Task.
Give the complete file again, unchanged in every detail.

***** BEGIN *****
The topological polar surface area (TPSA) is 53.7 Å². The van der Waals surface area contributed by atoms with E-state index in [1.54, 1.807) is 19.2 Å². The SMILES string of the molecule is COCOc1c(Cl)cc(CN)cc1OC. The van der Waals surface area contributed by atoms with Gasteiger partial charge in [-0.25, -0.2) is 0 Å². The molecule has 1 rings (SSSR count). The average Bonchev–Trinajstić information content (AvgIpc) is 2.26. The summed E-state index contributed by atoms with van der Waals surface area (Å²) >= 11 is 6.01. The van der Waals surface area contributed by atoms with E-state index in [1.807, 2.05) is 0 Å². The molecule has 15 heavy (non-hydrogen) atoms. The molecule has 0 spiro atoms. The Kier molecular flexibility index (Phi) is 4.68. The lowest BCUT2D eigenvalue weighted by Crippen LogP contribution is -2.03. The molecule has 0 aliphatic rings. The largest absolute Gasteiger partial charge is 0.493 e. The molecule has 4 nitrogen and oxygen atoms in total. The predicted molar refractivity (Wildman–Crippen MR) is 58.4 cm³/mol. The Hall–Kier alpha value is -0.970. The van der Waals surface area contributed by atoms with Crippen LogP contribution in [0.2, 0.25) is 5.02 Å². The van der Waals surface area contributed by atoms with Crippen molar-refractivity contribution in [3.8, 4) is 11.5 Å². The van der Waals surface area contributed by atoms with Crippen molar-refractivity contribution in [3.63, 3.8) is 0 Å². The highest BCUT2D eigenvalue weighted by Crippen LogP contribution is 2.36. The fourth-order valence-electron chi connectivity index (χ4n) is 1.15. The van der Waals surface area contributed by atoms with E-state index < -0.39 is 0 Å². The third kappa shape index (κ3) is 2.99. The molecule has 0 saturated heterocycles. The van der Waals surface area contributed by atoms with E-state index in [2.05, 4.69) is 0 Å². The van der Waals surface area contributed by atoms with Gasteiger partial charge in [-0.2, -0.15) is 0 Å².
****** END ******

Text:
The topological polar surface area (TPSA) is 53.7 Å². The van der Waals surface area contributed by atoms with E-state index in [1.54, 1.807) is 19.2 Å². The SMILES string of the molecule is COCOc1c(Cl)cc(CN)cc1OC. The van der Waals surface area contributed by atoms with Gasteiger partial charge in [-0.25, -0.2) is 0 Å². The molecule has 1 rings (SSSR count). The average Bonchev–Trinajstić information content (AvgIpc) is 2.26. The summed E-state index contributed by atoms with van der Waals surface area (Å²) >= 11 is 6.01. The van der Waals surface area contributed by atoms with E-state index in [1.807, 2.05) is 0 Å². The molecule has 15 heavy (non-hydrogen) atoms. The molecule has 0 spiro atoms. The Kier molecular flexibility index (Phi) is 4.68. The lowest BCUT2D eigenvalue weighted by Crippen LogP contribution is -2.03. The molecule has 0 aliphatic rings. The largest absolute Gasteiger partial charge is 0.493 e. The molecule has 4 nitrogen and oxygen atoms in total. The predicted molar refractivity (Wildman–Crippen MR) is 58.4 cm³/mol. The Hall–Kier alpha value is -0.970. The van der Waals surface area contributed by atoms with Crippen LogP contribution in [0.2, 0.25) is 5.02 Å². The van der Waals surface area contributed by atoms with Crippen molar-refractivity contribution in [3.8, 4) is 11.5 Å². The van der Waals surface area contributed by atoms with Crippen molar-refractivity contribution in [3.63, 3.8) is 0 Å². The highest BCUT2D eigenvalue weighted by Crippen LogP contribution is 2.36. The fourth-order valence-electron chi connectivity index (χ4n) is 1.15. The van der Waals surface area contributed by atoms with E-state index < -0.39 is 0 Å². The third kappa shape index (κ3) is 2.99. The molecule has 0 saturated heterocycles. The van der Waals surface area contributed by atoms with E-state index in [2.05, 4.69) is 0 Å². The van der Waals surface area contributed by atoms with Gasteiger partial charge in [-0.2, -0.15) is 0 Å².